[vcf-midatlantic] What we can learn from vintage computing

Herbert Johnson hjohnson at retrotechnology.info
Thu Dec 22 18:45:38 UTC 2022


Jeff Jonas discussed the IBM 1130 front panel. He noted well-labeled 
controls and computer operations to the single instruction or cycle or 
clock. It's good information. But Jeff ends with this:

> All that was lost with the microprocessor :-( All the data busses and
> registers are internal with no pins, thus relying on a monitor to
> view/alter registers. That's the glory of REAL font panels: they're all
> HARDWARE, they can't lie :-)

The MITS Altair 8800, the IMSAI 8080, the MITS 680, the Ithaca 
Intersystems DPS-1; all supported MITS-class front panels. The earliest 
1802 computers, same era, had a byte-level, single clock/instruction 
front panel (and little else).

Home-built early 8008 and 8080 systems, often included front panels. 
Terminals were expensive, memory was limited, and front panels helped 
debug the hardware. People looking back today, don't appreciate the 
limited resources (and limited wealth) during 1970's micro computing.

MITS people may not have known about the IBM 1130 front panel. But 
certainly, Ed Roberts knew about the Data General NOVA, which sat in his 
office, and which has a front panel. (David Greelish interview with 
Roberts.) The MITS front panel, like the Nova, permitted single-cycle 
and single-instruction operation of the 8080 microprocessor. It could 
not display registers, those are internal to the 8080.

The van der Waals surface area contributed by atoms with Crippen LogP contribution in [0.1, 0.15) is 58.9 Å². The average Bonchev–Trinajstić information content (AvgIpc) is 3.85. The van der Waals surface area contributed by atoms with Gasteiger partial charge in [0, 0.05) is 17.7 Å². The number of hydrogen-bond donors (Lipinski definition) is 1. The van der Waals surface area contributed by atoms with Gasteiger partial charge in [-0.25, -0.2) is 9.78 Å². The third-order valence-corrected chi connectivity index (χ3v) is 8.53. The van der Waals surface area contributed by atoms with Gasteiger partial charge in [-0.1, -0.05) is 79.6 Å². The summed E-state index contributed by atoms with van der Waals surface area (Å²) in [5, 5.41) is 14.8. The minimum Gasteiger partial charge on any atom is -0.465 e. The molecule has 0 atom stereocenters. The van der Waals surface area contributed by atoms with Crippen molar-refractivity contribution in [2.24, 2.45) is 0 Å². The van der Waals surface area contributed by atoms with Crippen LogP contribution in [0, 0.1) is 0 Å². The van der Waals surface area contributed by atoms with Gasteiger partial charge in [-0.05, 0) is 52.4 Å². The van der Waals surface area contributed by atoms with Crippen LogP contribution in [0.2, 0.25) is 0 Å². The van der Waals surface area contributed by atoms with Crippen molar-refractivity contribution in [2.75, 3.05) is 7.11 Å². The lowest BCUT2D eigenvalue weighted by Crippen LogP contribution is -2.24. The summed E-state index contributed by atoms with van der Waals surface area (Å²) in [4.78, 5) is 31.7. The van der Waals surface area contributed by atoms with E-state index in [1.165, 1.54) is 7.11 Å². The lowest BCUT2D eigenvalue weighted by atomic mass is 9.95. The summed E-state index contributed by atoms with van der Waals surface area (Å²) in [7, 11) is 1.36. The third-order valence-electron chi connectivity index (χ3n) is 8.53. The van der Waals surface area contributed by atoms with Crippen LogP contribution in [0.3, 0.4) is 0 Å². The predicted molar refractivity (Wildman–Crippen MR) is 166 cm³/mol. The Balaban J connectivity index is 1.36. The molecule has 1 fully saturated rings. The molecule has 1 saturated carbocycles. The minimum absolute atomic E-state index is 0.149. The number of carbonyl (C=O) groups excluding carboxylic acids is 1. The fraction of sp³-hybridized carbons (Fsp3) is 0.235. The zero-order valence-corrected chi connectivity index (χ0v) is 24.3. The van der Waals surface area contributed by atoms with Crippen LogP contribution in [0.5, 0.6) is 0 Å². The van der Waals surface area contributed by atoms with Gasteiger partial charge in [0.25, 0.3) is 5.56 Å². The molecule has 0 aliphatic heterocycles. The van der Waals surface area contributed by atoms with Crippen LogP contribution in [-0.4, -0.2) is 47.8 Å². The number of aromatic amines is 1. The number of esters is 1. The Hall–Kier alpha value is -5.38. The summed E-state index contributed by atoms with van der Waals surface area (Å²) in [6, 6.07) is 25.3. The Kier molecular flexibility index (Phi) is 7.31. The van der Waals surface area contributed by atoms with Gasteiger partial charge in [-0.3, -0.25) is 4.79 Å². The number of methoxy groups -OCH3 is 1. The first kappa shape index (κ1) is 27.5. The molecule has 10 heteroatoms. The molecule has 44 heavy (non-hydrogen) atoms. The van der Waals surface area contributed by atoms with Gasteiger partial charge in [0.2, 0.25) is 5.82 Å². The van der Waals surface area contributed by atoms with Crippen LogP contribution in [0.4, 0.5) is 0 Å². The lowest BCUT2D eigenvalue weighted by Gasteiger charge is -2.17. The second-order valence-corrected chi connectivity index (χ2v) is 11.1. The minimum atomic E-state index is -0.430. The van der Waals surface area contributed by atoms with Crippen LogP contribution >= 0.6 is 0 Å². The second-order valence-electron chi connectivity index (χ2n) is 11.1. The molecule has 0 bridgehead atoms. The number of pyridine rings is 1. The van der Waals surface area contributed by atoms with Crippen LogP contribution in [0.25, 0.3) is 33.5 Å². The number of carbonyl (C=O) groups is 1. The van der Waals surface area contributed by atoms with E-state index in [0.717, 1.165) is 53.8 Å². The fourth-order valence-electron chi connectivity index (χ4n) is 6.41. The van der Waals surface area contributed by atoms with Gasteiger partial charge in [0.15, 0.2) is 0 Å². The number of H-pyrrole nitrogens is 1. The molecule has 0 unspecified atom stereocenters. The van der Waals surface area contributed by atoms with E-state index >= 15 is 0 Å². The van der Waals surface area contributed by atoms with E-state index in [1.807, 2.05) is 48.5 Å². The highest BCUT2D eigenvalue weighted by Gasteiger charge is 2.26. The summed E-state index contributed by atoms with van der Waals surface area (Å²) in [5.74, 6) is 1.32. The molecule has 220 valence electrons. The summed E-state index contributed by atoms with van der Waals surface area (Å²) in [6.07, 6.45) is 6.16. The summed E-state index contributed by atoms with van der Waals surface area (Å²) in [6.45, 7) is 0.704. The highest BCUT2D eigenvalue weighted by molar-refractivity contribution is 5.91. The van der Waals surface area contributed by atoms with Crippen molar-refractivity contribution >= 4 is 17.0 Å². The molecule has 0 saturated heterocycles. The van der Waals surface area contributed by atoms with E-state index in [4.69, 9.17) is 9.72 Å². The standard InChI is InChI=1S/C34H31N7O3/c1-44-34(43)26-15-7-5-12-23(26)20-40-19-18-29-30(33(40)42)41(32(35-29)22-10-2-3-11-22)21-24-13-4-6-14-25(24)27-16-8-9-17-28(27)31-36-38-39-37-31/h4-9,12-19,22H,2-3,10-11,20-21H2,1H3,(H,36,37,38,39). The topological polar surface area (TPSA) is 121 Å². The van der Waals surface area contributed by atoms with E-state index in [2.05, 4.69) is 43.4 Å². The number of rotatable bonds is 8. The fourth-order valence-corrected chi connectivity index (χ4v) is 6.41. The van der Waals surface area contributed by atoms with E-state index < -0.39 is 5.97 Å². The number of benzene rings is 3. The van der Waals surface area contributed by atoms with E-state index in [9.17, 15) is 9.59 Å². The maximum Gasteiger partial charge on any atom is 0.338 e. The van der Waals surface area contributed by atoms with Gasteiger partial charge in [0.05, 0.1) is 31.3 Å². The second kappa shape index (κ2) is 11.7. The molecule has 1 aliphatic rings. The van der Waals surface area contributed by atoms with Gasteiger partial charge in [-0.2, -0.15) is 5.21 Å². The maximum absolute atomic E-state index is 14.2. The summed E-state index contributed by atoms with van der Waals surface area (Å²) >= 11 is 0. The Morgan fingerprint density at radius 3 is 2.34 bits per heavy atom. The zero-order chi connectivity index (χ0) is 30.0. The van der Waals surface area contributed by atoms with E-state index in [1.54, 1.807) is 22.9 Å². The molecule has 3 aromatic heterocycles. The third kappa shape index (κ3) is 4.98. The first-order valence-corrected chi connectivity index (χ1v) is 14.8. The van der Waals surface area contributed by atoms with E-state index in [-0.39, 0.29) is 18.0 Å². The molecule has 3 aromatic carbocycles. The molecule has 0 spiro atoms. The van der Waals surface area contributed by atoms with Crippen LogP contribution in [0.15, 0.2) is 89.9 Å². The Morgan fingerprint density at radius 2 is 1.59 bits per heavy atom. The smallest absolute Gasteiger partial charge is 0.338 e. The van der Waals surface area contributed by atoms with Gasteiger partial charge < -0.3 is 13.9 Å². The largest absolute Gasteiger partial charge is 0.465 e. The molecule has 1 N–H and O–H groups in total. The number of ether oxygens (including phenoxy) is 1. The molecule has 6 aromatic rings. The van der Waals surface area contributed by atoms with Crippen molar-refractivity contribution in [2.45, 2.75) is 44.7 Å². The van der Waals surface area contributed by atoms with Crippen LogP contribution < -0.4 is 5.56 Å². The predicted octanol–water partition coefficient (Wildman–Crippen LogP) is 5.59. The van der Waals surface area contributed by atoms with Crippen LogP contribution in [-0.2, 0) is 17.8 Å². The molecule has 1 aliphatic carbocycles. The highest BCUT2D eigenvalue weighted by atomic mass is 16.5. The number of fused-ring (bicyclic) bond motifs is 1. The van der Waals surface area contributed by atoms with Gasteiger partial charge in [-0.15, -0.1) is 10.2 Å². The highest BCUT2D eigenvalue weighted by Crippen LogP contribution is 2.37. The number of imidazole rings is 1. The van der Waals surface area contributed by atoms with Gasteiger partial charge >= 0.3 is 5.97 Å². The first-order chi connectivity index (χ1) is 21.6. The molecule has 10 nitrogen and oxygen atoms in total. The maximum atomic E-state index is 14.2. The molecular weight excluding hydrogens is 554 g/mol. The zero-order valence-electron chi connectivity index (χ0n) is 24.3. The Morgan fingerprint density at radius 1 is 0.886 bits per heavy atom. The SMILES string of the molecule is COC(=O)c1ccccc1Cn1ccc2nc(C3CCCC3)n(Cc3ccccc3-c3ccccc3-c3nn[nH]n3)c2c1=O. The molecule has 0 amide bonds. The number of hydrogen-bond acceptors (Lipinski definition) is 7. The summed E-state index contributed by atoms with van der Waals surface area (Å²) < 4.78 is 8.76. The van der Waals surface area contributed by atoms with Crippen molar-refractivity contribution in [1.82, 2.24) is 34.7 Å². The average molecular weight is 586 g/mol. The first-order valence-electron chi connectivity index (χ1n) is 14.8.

So, front panels were not "lost with the microprocessor". They simply 
fell out of favor, by the late 1970's. Briefly: as microcomputers became 
more powerful and hardware stabilized, software debugging was cheaper 
and preferable to hardware debugging. Computers designed for the office 
and home, were styled like office equipment. I lived through the era, 
it's hard to prove why something stopped happening.

On "hardware panels can't lie". They can fail too. And some devices 
won't run at toggle-clock speeds. Problems may not manifest on a 
front-panel if they are intermittent.

Front panels are a tool, like other tools they have utility or not. 
Should I say, "all that was lost, when personal computers became 
commonplace"? Things change, sometimes there's reasons.

Regards, Herb Johnson
retrotechnology.com

-- 
Herbert R. Johnson, New Jersey in the USA
http://www.retrotechnology.com OR .net
preserve, recover, restore 1970's computing
email: hjohnson AT retrotechnology DOT com
or try later herbjohnson AT comcast DOT net


More information about the vcf-midatlantic mailing list